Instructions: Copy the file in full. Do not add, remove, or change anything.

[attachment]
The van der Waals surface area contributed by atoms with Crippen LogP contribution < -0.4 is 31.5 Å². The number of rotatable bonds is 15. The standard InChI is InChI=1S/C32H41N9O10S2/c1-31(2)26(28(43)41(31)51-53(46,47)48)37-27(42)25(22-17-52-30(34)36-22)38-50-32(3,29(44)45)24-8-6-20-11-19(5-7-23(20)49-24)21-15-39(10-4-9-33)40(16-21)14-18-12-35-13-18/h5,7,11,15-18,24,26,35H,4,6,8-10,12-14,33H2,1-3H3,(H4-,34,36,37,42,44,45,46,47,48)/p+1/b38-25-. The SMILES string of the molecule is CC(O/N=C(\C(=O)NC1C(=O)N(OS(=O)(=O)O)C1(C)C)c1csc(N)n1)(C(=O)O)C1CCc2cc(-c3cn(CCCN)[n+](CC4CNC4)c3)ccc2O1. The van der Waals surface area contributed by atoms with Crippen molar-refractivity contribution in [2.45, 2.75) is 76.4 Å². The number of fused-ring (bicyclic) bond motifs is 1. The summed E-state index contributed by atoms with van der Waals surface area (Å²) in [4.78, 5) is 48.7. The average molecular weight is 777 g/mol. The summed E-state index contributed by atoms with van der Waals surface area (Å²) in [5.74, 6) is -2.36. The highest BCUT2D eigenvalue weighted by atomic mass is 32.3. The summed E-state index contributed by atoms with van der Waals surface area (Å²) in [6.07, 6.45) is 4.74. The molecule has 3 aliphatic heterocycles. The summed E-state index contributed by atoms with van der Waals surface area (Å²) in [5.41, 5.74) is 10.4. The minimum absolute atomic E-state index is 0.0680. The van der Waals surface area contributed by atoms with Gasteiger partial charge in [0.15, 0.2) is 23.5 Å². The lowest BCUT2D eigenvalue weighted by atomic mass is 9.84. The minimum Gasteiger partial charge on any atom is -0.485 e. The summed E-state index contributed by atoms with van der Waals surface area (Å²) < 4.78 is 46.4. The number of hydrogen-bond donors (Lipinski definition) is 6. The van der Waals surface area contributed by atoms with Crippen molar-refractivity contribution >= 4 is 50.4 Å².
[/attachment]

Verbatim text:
The van der Waals surface area contributed by atoms with Crippen LogP contribution < -0.4 is 31.5 Å². The number of rotatable bonds is 15. The standard InChI is InChI=1S/C32H41N9O10S2/c1-31(2)26(28(43)41(31)51-53(46,47)48)37-27(42)25(22-17-52-30(34)36-22)38-50-32(3,29(44)45)24-8-6-20-11-19(5-7-23(20)49-24)21-15-39(10-4-9-33)40(16-21)14-18-12-35-13-18/h5,7,11,15-18,24,26,35H,4,6,8-10,12-14,33H2,1-3H3,(H4-,34,36,37,42,44,45,46,47,48)/p+1/b38-25-. The SMILES string of the molecule is CC(O/N=C(\C(=O)NC1C(=O)N(OS(=O)(=O)O)C1(C)C)c1csc(N)n1)(C(=O)O)C1CCc2cc(-c3cn(CCCN)[n+](CC4CNC4)c3)ccc2O1. The van der Waals surface area contributed by atoms with Crippen molar-refractivity contribution in [2.45, 2.75) is 76.4 Å². The number of fused-ring (bicyclic) bond motifs is 1. The summed E-state index contributed by atoms with van der Waals surface area (Å²) in [4.78, 5) is 48.7. The average molecular weight is 777 g/mol. The summed E-state index contributed by atoms with van der Waals surface area (Å²) in [5.74, 6) is -2.36. The highest BCUT2D eigenvalue weighted by atomic mass is 32.3. The summed E-state index contributed by atoms with van der Waals surface area (Å²) in [6.07, 6.45) is 4.74. The molecule has 3 aliphatic heterocycles. The summed E-state index contributed by atoms with van der Waals surface area (Å²) in [5.41, 5.74) is 10.4. The minimum absolute atomic E-state index is 0.0680. The van der Waals surface area contributed by atoms with Gasteiger partial charge in [0.15, 0.2) is 23.5 Å². The lowest BCUT2D eigenvalue weighted by atomic mass is 9.84. The minimum Gasteiger partial charge on any atom is -0.485 e. The summed E-state index contributed by atoms with van der Waals surface area (Å²) < 4.78 is 46.4. The number of hydrogen-bond donors (Lipinski definition) is 6. The van der Waals surface area contributed by atoms with Crippen molar-refractivity contribution >= 4 is 50.4 Å².